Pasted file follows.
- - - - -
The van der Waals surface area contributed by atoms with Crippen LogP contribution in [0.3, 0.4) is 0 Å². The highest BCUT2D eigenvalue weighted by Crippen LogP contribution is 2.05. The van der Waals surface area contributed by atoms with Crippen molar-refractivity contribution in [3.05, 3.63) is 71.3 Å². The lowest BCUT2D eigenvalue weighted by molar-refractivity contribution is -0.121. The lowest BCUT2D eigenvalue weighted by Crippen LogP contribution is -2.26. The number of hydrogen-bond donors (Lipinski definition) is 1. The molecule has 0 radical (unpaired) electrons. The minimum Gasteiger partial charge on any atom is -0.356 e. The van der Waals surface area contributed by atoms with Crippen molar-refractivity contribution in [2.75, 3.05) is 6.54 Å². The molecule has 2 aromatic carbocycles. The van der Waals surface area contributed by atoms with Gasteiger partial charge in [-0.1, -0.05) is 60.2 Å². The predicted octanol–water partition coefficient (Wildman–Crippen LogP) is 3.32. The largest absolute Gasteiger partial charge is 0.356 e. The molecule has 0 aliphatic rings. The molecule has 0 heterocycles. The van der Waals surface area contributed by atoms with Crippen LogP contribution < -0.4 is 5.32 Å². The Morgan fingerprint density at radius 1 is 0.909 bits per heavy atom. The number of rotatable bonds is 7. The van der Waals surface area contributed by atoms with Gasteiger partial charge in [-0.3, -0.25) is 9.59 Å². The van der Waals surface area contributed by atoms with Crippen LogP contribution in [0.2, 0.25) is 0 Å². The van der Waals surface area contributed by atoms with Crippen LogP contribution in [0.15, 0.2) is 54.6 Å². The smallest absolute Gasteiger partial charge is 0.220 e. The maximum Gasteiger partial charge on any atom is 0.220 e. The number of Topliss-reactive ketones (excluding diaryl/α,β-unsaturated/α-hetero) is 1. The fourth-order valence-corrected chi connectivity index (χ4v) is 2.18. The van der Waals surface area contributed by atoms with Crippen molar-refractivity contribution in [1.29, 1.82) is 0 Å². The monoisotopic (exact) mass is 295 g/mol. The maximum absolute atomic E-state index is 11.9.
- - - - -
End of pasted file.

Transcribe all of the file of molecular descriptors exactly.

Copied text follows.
The van der Waals surface area contributed by atoms with Crippen LogP contribution in [0.3, 0.4) is 0 Å². The highest BCUT2D eigenvalue weighted by Crippen LogP contribution is 2.05. The van der Waals surface area contributed by atoms with Crippen molar-refractivity contribution in [3.05, 3.63) is 71.3 Å². The lowest BCUT2D eigenvalue weighted by molar-refractivity contribution is -0.121. The lowest BCUT2D eigenvalue weighted by Crippen LogP contribution is -2.26. The number of hydrogen-bond donors (Lipinski definition) is 1. The molecule has 0 radical (unpaired) electrons. The minimum Gasteiger partial charge on any atom is -0.356 e. The van der Waals surface area contributed by atoms with Crippen molar-refractivity contribution in [2.75, 3.05) is 6.54 Å². The molecule has 2 aromatic carbocycles. The van der Waals surface area contributed by atoms with Gasteiger partial charge in [-0.1, -0.05) is 60.2 Å². The predicted octanol–water partition coefficient (Wildman–Crippen LogP) is 3.32. The largest absolute Gasteiger partial charge is 0.356 e. The molecule has 0 aliphatic rings. The molecule has 0 heterocycles. The van der Waals surface area contributed by atoms with Crippen LogP contribution < -0.4 is 5.32 Å². The Morgan fingerprint density at radius 1 is 0.909 bits per heavy atom. The number of rotatable bonds is 7. The van der Waals surface area contributed by atoms with Gasteiger partial charge in [-0.3, -0.25) is 9.59 Å². The van der Waals surface area contributed by atoms with Crippen LogP contribution in [0.2, 0.25) is 0 Å². The van der Waals surface area contributed by atoms with Crippen LogP contribution in [0.15, 0.2) is 54.6 Å². The smallest absolute Gasteiger partial charge is 0.220 e. The maximum Gasteiger partial charge on any atom is 0.220 e. The number of Topliss-reactive ketones (excluding diaryl/α,β-unsaturated/α-hetero) is 1. The fourth-order valence-corrected chi connectivity index (χ4v) is 2.18. The van der Waals surface area contributed by atoms with Crippen molar-refractivity contribution in [1.29, 1.82) is 0 Å². The monoisotopic (exact) mass is 295 g/mol. The maximum absolute atomic E-state index is 11.9.